This essay discusses the question of ethics when it pertains to taking part in a war.

Essay by nfdinataUniversity, Bachelor'sA+, November 2003

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Can an ethical individual take part in a war?

Turning this question around in my mind, trying to think of it in a critical manner, and researching others' thoughts on the matter, I have concluded that there cannot be a true and valid answer to this question.

To take part in a war in which you will be in battle leads to killing, violence, the end of life. To take life, I believe that you must make the subject subhuman. In saying this, I mean that human beings are unable to kill just anyone. Now there are exceptions in that people with certain psychological problems may find it easier than others to kill. In this conversation, I am excluding those individuals as they are the exception. Normal minded human beings cannot take human life under normal circumstances. They must view the subject in a manner that is subhuman. In Vietnam, the term "gook" was popular.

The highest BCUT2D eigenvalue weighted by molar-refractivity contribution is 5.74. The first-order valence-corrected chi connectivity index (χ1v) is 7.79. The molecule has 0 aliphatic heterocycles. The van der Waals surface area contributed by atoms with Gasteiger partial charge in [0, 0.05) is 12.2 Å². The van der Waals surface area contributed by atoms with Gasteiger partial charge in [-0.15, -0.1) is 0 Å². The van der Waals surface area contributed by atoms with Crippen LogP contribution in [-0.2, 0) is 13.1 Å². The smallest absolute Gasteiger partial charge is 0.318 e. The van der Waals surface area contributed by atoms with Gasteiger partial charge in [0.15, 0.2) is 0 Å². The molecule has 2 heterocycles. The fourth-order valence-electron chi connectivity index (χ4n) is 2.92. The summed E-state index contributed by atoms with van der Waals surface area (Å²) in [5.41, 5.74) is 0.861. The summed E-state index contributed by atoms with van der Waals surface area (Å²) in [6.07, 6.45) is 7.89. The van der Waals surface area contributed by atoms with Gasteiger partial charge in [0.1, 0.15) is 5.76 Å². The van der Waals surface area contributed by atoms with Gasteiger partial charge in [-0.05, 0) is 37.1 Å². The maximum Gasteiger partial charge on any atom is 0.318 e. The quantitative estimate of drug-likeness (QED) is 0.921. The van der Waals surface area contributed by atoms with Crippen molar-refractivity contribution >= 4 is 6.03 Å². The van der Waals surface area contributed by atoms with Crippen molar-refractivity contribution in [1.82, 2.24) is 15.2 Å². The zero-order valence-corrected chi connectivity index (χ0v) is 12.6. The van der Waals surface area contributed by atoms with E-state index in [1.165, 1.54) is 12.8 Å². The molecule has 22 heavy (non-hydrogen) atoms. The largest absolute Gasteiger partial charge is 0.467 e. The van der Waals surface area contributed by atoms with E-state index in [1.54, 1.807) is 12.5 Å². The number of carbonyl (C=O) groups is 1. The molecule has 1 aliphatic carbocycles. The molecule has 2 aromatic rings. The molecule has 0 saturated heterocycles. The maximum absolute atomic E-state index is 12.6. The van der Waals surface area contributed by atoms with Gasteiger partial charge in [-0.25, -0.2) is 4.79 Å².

In portraying these people as something other than human, it is easier to kill them. No longer are they people, cousins, fathers, sons, mothers; now they are only the "gooks." The term "nigger" was also very popular in making African Americans less than human in order to punish, harm, and destroy them. This de-humanization has not only been used against races but also against people with preferences that are not viewed as the norm. "Fags" and "dykes" has been used to de-humanize homosexuals and make it easier for the rest of society to slander and attack these people.

To question whether or not an ethical person could use these derogatory and de-humanizing terms in order to ease the decision to taking part in a war, is complicated at best. I believe that warfare could have a great ethical value precisely because war has the unique...